Friday, 1 May 2015

Botox: 3 Common Questions Answered

Botox: 3 Common Questions Answered

Botox is one of the most performed procedures at SpaMedica. It’s a quick and non-invasive treatment that can dramatically improve the look of your facial lines and wrinkles. Like with any other procedure, patients and prospective patients have lots of questions to ask about Botox. If you’ve been thinking about the treatment yourself, get more insight by reading Dr. Mulholland’s answers to a few questions about Botox below.

Q: Can Botox help to give eyebrows more of an arched shape?

Dr. Mulholland: Your question is excellent. Most patients view Botox merely as a wrinkle-reduction injection. In fact, Botox can be used to shape the contour of the brow, the position of the midface and the acuity of the jaw and neckline. 

The ability to create an arched brow will depend upon the specific and unique constellation of depressors and elevators that you have active in the upper part of your face, brow and eyes. If you have the right combination of depressors and elevators, an arched shape can be achieved from a relatively flat or umbrella-shaped brow.

Seeking the expert consultation of a physician experienced in brow shaping would be important. Botox, to me, has always been a primary facial shaping opportunity and this can be accomplished with Botox, Dysport or Xeomin.

Before and after photo of a patient who had Botox
Source: SpaMedica. This patient had Botox to soften the lines between her brows and on her forehead.
Q: I got Botox for the third time and it feels like I get headaches with it. My forehead always feels sore even weeks or months after the procedure. It feels like I am run down and headachy. Can this be related to Botox?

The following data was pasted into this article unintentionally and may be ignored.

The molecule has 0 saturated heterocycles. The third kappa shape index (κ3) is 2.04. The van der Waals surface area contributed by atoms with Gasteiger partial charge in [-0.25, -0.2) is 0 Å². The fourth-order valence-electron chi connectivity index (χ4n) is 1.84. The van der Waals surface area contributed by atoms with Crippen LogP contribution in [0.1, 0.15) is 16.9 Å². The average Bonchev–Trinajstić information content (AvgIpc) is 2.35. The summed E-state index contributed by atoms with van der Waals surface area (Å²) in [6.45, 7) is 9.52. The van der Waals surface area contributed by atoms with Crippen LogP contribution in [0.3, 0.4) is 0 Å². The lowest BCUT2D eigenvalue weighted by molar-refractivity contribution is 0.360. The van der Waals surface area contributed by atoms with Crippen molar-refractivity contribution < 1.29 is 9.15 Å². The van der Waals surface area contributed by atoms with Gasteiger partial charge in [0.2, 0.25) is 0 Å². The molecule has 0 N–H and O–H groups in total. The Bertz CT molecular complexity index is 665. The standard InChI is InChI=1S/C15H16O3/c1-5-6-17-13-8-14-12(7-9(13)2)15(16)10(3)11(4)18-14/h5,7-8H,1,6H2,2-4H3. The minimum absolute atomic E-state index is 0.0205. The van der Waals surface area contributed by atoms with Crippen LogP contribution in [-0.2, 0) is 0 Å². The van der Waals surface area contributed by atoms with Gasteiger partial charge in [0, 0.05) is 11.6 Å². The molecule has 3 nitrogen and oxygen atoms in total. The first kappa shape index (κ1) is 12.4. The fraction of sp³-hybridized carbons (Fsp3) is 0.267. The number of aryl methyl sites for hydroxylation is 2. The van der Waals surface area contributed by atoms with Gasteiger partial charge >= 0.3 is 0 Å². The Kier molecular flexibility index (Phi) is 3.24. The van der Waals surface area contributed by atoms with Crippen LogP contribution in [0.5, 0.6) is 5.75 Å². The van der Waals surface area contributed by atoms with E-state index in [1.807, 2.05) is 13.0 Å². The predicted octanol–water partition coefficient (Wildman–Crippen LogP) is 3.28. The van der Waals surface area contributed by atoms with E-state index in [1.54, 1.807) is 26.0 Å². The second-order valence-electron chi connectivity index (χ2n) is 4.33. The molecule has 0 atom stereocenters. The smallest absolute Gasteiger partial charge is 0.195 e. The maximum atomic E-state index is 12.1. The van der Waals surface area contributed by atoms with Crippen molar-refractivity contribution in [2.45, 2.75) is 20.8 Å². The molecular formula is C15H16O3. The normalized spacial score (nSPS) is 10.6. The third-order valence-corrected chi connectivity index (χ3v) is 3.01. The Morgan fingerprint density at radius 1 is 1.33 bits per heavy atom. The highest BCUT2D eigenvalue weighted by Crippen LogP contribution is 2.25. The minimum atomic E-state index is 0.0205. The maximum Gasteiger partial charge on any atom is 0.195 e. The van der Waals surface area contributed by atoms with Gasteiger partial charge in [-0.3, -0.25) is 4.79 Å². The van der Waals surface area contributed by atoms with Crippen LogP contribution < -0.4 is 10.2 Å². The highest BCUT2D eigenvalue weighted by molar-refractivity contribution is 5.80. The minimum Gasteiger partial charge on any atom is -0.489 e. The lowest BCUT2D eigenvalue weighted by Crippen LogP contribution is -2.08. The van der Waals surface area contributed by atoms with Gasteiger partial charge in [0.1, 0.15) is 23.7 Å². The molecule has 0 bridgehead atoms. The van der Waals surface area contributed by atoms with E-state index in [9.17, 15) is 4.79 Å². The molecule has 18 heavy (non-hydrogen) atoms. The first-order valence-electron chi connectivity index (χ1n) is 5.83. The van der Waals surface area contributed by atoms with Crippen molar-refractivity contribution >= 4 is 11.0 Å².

Dr. Mulholland: The symptoms you describe are generally not attributed to the use of Botox or any other neuromodulators. It is not uncommon, in perhaps 5% to 10% of patients, to experience feelings of flu symptomatology – such as muscle aches, pains, fever, nausea – in the first hours to a few days after a Botox injection. To have these symptoms many weeks after a Botox injection is more suggestive of another viral illness. If this persists, you should definitely seek the advice of your family physician to rule out other causes of these vague infective symptoms.

Q: This will be my first time getting Botox. I want to get minimal injections to smooth out my forehead wrinkles. Baby Botox or Botox Lite, definitely under 10 units. I do not want a super frozen look or sagging brows.

Dr. Mulholland: The use of Botox and its relatives, Xeomin and Dysport, to relax facial animation, can be performed in many unique and artistic ways. The “Baby Botox” or “Botox Lite” is the use of minimal Botox to soften expression and animation and minimize the presence of unwanted lines. Baby Botox or Botox light is an excellent way to achieve a degree of judicious modulation in facial activity without looking “frozen”.  

This concept of Baby Botox and Botox Lite has become particularly important in this area of pre-juvenation. Pre-juvenation is the use of medical aesthetics and its products such as Botox, soft tissue fillers and energy-assisted devices at a younger age, often in late 20s or early 30s, to eliminate facial aging and wrinkles that may have a hereditary predisposition prior to their occurring. Pre-juvenation should be done judiciously to ensure that you have a great look rather than a “done” look.

Want to know more about Botox?

If you have any questions about Botox, contact us at 1-877-712-8367 or book an appointment online.

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